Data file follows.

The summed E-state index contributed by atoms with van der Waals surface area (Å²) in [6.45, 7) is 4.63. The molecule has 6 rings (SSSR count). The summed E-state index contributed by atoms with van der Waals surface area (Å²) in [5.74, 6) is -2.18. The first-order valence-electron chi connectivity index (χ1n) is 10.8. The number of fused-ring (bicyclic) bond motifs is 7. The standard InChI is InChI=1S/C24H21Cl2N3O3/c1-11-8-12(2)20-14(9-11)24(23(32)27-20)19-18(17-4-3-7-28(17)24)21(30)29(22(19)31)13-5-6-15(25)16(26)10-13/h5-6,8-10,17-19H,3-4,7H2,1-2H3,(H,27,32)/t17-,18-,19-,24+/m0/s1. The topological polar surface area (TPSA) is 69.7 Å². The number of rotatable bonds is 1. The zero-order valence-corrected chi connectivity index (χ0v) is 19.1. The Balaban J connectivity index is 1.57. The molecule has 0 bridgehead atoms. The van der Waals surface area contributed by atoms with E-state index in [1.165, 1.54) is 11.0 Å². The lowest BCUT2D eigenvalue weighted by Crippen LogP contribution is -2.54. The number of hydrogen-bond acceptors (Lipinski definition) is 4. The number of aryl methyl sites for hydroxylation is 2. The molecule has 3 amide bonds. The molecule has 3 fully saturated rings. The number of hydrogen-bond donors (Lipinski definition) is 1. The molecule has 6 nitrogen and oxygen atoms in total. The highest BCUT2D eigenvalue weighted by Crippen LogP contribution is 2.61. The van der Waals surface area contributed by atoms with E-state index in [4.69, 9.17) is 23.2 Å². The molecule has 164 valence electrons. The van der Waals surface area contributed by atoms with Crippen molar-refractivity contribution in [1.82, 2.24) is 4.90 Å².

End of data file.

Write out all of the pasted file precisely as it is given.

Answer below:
The summed E-state index contributed by atoms with van der Waals surface area (Å²) in [6.45, 7) is 4.63. The molecule has 6 rings (SSSR count). The summed E-state index contributed by atoms with van der Waals surface area (Å²) in [5.74, 6) is -2.18. The first-order valence-electron chi connectivity index (χ1n) is 10.8. The number of fused-ring (bicyclic) bond motifs is 7. The standard InChI is InChI=1S/C24H21Cl2N3O3/c1-11-8-12(2)20-14(9-11)24(23(32)27-20)19-18(17-4-3-7-28(17)24)21(30)29(22(19)31)13-5-6-15(25)16(26)10-13/h5-6,8-10,17-19H,3-4,7H2,1-2H3,(H,27,32)/t17-,18-,19-,24+/m0/s1. The topological polar surface area (TPSA) is 69.7 Å². The number of rotatable bonds is 1. The zero-order valence-corrected chi connectivity index (χ0v) is 19.1. The Balaban J connectivity index is 1.57. The molecule has 0 bridgehead atoms. The van der Waals surface area contributed by atoms with E-state index in [1.165, 1.54) is 11.0 Å². The lowest BCUT2D eigenvalue weighted by Crippen LogP contribution is -2.54. The number of hydrogen-bond acceptors (Lipinski definition) is 4. The number of aryl methyl sites for hydroxylation is 2. The molecule has 3 amide bonds. The molecule has 3 fully saturated rings. The number of hydrogen-bond donors (Lipinski definition) is 1. The molecule has 6 nitrogen and oxygen atoms in total. The highest BCUT2D eigenvalue weighted by Crippen LogP contribution is 2.61. The van der Waals surface area contributed by atoms with E-state index in [4.69, 9.17) is 23.2 Å². The molecule has 164 valence electrons. The van der Waals surface area contributed by atoms with Crippen molar-refractivity contribution in [1.82, 2.24) is 4.90 Å².